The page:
Ice Cube Trump
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Ice Cube, a rapper who has been long known for his disdain of politics, was just outed for his role in the Trump administration’s proposed “Platinum Plan” for the Black community.

Trump senior advisor Katrina Pearson initially congratulated the rapper/director on Twitter, thanking him for helping to craft the plan. The plan promises to “increase access to capital in Black communities by almost $500 billion” by creating 500,000 Black-owned businesses, 3 million new jobs, and “access to better education and job training”.

Hours after the tweet, the “Everythang’s Corrupt” rapper (who released a single in 2018 called “Arrest the President”) went on the record to justify his role with the plan.

According to his rep, over the last few weeks, Ice Cube had offered to meet with both the Trump and Biden campaigns. He wanted to discuss an “agenda for Black Americans” and support for his Contract with Black America, which details over 13 different areas of improvement. Those improvements include bank lending, prison reform, and reparations.

Both campaigns also laid out their specific plans for the Black community, which can be found on Ice Cube’s site. He has made it a point over the last couple of months to point out what he believes are the hypocrisies in both political parties. Furthermore stating how he feels the Black community is only valuable when it comes to their vote. In a response to one of his fans on Twitter over their disappointment, he said the following:

“Every side is the Darkside for us here in America. They’re all the same until something changes for us. They all lie and cheat but we can’t afford not to negotiate with whoever is in power or our condition in this country will never change. Our justice is bipartisan.”

EDITOR’S NOTE: After taking the time to read the Contract with Black America and going over both of the campaign’s plans, I will not completely villainize Ice Cube for trying to start a dialogue with the American government. It’s one of those “closed mouths don’t get fed” situations. He felt like he needed to at least make an effort to be heard. And to be fair, he’s got the clout to where he can get his foot in the door and people of power will listen to him.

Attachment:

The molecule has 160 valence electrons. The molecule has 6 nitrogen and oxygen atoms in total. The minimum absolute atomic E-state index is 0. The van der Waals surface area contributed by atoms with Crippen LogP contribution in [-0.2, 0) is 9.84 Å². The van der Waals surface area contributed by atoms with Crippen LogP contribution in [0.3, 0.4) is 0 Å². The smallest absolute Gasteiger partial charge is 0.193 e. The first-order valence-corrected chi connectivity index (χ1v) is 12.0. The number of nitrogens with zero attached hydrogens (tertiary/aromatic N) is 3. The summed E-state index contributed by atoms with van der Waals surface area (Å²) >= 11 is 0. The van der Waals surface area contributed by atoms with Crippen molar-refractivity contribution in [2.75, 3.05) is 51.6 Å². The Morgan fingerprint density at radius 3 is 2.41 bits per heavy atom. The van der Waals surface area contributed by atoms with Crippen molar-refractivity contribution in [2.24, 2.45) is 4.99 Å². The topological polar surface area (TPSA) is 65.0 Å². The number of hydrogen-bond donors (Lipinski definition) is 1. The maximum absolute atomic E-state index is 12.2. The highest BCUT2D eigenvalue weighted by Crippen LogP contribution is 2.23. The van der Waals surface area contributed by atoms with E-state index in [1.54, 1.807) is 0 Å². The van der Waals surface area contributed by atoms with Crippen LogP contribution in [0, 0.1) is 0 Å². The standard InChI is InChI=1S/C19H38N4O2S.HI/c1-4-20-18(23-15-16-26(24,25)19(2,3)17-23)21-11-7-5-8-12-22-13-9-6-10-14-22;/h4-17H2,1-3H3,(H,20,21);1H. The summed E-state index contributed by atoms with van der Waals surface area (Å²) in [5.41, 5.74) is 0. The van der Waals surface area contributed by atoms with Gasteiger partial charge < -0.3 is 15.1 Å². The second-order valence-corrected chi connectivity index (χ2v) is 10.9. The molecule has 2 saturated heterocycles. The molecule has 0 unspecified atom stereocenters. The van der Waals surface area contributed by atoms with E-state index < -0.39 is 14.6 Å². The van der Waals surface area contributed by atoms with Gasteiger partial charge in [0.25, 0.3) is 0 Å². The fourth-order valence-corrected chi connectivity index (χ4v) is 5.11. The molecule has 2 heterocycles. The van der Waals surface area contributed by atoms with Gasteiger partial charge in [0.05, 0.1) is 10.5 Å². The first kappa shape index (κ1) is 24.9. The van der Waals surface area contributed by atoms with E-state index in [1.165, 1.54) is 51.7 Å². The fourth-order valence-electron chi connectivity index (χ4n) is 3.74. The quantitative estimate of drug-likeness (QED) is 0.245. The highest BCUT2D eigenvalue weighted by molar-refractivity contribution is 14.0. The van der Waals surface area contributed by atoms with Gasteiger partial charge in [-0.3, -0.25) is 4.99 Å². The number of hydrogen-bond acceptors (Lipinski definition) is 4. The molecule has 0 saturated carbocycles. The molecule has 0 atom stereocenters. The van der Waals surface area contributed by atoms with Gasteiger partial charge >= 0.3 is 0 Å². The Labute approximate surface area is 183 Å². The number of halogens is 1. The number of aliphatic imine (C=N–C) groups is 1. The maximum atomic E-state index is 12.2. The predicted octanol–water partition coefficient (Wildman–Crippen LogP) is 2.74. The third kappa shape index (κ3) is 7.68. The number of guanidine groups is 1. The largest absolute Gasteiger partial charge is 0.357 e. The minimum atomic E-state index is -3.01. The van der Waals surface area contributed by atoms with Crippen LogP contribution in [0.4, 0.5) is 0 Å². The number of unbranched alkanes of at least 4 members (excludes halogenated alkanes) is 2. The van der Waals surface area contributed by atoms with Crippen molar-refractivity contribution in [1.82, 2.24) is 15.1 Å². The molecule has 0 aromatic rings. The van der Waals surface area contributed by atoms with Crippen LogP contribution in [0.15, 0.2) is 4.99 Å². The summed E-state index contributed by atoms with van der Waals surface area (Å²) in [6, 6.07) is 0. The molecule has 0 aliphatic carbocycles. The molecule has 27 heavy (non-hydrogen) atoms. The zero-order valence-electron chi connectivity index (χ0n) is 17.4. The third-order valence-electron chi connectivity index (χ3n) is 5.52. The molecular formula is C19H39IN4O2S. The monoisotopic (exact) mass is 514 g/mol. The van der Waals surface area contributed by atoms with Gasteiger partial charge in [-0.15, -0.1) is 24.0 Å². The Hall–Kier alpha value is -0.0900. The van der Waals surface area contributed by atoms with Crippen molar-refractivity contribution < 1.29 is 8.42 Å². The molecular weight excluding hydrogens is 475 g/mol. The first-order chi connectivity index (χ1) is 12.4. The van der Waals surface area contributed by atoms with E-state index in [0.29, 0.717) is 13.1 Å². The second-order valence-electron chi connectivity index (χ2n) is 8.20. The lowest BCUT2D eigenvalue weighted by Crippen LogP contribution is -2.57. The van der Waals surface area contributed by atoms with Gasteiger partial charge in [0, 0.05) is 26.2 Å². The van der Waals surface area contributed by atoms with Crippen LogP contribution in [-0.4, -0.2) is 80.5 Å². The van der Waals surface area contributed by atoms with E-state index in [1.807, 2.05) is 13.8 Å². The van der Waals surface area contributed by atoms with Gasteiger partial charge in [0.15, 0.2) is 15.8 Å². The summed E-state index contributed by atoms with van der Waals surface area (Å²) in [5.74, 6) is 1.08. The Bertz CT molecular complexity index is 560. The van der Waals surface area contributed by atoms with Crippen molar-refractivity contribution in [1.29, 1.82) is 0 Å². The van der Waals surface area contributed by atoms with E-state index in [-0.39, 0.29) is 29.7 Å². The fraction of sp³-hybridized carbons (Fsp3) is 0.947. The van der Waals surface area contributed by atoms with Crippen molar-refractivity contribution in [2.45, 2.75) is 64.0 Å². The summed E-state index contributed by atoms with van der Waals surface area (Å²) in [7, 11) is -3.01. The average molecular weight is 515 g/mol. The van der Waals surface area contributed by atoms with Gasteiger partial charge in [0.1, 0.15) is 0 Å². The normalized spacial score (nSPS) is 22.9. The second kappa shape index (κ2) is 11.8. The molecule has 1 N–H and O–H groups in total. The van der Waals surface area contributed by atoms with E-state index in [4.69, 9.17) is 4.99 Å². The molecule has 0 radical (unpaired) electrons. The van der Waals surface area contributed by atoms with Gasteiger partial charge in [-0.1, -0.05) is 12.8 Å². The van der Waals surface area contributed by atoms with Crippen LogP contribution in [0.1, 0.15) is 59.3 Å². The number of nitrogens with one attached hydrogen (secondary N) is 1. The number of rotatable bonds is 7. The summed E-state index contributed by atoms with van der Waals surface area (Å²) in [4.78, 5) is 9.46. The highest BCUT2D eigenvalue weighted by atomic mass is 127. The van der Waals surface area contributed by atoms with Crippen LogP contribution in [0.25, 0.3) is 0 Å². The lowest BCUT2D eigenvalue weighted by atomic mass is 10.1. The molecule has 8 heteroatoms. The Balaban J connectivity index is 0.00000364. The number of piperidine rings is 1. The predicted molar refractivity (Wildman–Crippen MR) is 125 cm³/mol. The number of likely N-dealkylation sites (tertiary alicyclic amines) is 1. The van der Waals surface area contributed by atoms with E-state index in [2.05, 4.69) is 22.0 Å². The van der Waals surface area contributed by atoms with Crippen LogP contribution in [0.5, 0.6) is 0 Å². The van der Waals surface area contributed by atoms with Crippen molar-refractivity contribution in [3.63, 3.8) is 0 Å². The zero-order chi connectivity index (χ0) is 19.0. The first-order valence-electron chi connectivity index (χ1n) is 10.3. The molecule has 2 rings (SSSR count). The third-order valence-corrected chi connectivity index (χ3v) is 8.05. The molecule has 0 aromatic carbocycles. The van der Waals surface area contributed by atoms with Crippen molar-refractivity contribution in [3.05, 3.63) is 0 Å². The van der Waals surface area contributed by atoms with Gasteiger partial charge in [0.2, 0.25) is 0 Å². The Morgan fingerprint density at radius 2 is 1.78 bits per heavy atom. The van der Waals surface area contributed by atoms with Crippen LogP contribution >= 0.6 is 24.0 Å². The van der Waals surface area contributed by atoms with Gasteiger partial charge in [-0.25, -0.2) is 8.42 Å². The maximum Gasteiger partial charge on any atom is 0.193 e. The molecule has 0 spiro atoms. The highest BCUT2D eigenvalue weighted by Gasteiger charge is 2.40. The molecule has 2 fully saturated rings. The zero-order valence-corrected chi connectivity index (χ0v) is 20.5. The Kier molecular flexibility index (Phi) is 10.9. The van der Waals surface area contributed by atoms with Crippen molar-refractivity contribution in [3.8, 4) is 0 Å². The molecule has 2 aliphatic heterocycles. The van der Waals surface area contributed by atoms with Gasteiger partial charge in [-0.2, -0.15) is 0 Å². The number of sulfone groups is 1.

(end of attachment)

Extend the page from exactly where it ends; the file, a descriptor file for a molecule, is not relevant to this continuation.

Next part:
That being said, it has been apparent (for as long as I’ve been alive at least) that the President – and the GOP in particular – has a tendency to be very hypocritical in their regards to race (look no further than their 2016 campaign to deter Black people from voting). And now in a year where Black people are sick and tired of being sick and tired, the Trump campaign has tried its hardest to paint themselves as the ‘pro-Black’ party. They’ve been highlighting voices such as Candace Owens and Silk and Diamond to hammer home Trump is the reason Blacks are able to enjoy ‘the American Dream’. While Biden and vice president nominee Kamala Harris have been grilled for their history with African Americans. They do have a slight edge in current polling, which most definitely will make a difference in this election.

Another thing that Ice Cube may have wanted to pay more attention to – California, Georgia, and Texas. Within his home state, the Republican Party has openly admitted to installing illegal ballot drop boxes and has made clear they plan to defy any ‘cease and desist’ order to take them down (ironic considering that it was the GOP complaining of voter fraud).

In Georgia, you are seeing hours-long lines for people to vote – the same state where the then-GOP Secretary of State Brian Kemp (who was running for governor) oversaw his own election, hijacked drop boxes and closed voting centers in Black-dominated areas, and STILL only beat Stacey Abrams by 55,000 votes (.4 percent). Texas, Gov. Greg Abbott has limited ballot drop-boxes to one per county; this is currently a state where Biden is gaining ground and almost saw the state turn blue back in 2018. These are just three of the bigger cases where the GOP has obviously made an attempt to silence Black voices.

Again, I’m not going to say that Ice Cube is in the wrong – his intentions were good and I feel like he has made an honest effort to put upfront the plight of Black America. However, the issue at hand isn’t about working with who is in power – the bigger problem is who that power is. And when that power has spent their entire life denigrating the existence of Blacks, they don’t get to sit and pretend they are our friends when it is beneficial. That is where he was misguided – not wrong, but misguided.


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